It can be tricky keeping up with the rapid pace at which education technology is evolving.

Teachers are now using artificial intelligence to differentiate lessons and create grading rubrics in a matter of seconds. K-12 schools are now subject to more cyberattacks than any other sector. And the number of technology products that districts use in a given month has nearly tripled in the past few years.

But one way to get ahead is to look ahead. So, Education Week reached out to experts on classroom technology, artificial intelligence, data privacy, and cybersecurity to ask for their predictions on the biggest changes, challenges, and opportunities coming to education technology this year. Seven experts weighed in on what educators should be on the lookout for in the near future and how to prepare for the impact they will have on K-12 education.

The experts’ responses, below, have been edited for length and clarity.

1. Prioritize critical thinking and nurture face-to-face learning

Mark Breen, the chief technology officer for Vail school district in Arizona:

As technology continues to evolve at a rapid, exponential rate, education faces an array of changes, challenges, and opportunities in the months and years ahead. The advancement pace is accelerating, with significant breakthroughs in areas like AI, nanotechnology, machine learning, and robotics/automation. These innovations, still in their early stages, offer immense potential for enhancing effectiveness, efficiency, and productivity.

Among the numerous challenges accompanying these opportunities, two, in particular, resonate with me, especially in the context of education. First, as technology progresses to automate tasks and provide ready answers, maintaining our role as critical thinkers in society becomes paramount. It is essential to educate our students on engaging thoughtfully with emerging technologies, understanding their civic implications. Second, and perhaps more crucial, is the need to intentionally nurture in-person and face-to-face interactions in both our professional and personal lives. While technology can paradoxically connect us more than ever and yet isolate us, we must remember that high-quality relationships are foundational to the human experience and deliberately model that to our students.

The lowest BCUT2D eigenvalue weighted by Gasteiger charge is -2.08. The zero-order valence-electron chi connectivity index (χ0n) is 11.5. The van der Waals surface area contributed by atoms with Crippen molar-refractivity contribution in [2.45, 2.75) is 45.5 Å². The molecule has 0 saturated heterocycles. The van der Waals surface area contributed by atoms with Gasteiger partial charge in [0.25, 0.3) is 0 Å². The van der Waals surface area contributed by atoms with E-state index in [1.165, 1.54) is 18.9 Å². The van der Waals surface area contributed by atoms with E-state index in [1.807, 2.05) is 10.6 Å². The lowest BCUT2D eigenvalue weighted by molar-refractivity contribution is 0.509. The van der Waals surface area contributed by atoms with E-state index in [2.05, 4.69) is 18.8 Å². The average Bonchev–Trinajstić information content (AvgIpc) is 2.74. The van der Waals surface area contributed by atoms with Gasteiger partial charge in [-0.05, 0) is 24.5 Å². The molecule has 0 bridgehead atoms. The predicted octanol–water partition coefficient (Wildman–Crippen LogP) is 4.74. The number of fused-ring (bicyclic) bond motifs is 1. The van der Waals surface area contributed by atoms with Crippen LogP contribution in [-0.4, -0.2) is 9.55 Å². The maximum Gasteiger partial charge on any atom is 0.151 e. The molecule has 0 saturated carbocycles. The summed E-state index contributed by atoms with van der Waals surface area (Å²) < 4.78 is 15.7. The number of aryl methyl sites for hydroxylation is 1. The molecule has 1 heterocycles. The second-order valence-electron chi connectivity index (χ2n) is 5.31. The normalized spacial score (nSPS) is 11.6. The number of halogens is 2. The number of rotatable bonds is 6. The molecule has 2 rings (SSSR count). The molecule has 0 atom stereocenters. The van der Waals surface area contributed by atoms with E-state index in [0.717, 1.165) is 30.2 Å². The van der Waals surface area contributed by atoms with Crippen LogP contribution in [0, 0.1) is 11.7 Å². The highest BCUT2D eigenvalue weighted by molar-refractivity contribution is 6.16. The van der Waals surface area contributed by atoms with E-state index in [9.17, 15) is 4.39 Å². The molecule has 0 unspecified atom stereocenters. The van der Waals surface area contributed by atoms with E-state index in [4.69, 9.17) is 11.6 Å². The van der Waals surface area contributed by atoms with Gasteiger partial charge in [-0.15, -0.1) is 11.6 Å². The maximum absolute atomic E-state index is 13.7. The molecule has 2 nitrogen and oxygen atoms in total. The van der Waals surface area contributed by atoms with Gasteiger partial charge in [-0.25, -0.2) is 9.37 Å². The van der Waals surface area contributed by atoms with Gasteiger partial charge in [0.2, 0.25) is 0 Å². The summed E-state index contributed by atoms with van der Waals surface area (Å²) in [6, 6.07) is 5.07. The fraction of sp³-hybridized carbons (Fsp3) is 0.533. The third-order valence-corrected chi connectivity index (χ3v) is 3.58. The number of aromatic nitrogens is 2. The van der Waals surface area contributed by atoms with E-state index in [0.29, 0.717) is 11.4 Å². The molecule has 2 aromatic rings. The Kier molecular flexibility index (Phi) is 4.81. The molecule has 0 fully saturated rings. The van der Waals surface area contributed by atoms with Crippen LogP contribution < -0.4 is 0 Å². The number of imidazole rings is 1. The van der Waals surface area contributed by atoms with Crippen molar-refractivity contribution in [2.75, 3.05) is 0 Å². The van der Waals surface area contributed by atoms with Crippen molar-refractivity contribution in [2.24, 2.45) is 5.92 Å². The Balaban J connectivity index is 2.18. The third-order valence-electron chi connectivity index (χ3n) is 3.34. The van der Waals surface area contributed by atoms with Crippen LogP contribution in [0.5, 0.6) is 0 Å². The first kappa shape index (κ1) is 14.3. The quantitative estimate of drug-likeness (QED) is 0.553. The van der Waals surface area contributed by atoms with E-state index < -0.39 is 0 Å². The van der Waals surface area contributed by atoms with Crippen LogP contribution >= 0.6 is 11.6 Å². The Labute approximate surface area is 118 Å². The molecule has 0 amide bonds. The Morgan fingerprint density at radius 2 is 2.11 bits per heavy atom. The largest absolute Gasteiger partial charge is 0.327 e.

2. Build up cybersecurity defenses and determine the risks and rewards of generative artificial intelligence

Keith Krueger, the CEO of the Consortium for School Networking, a professional association for K-12 technology leaders:

There is no doubt that cybersecurity will be a top priority for district technology leaders, CIOs, and CTOs. It has been the No. 1 challenge for the past several years, and the K-12 sector is the most targeted for ransomware attacks. Given the substantial amount of student and employee data, coupled with the fact that education is considered a “soft target” for cybercriminals, this poses a significant problem for the education sector.

Annually, [our Driving K-12 Innovation series] identifies the top three trends in Hurdles, Accelerators, and Tech Enabler categories. The leading Tech Enabler for 2024 is Generative AI. The question arises: How can education harness the opportunities presented by Generative AI while effectively mitigating the associated risks? Engaging in this conversation is essential for educators, policymakers, and the public to collectively shape the future we desire.

3. Prepare for more sophisticated use of technology by educators at all levels

Karen Hawley Miles, CEO of Education Resource Strategies, a national nonprofit that partners with K-12 districts to solve challenges around strategic planning and resource use:

Technology will rapidly change K-12 education in four big ways:

  1. AI tools that help personalize lessons to support English/language arts and math are getting better every day—including supporting multilingual learners.
  2. Individual teachers are already using technology to support lesson planning, provide student feedback, and assist with grading. This use will become even more widespread.
  3. More districts across the country are going to use online and hybrid courses to provide more advanced and richer course offerings available to all students.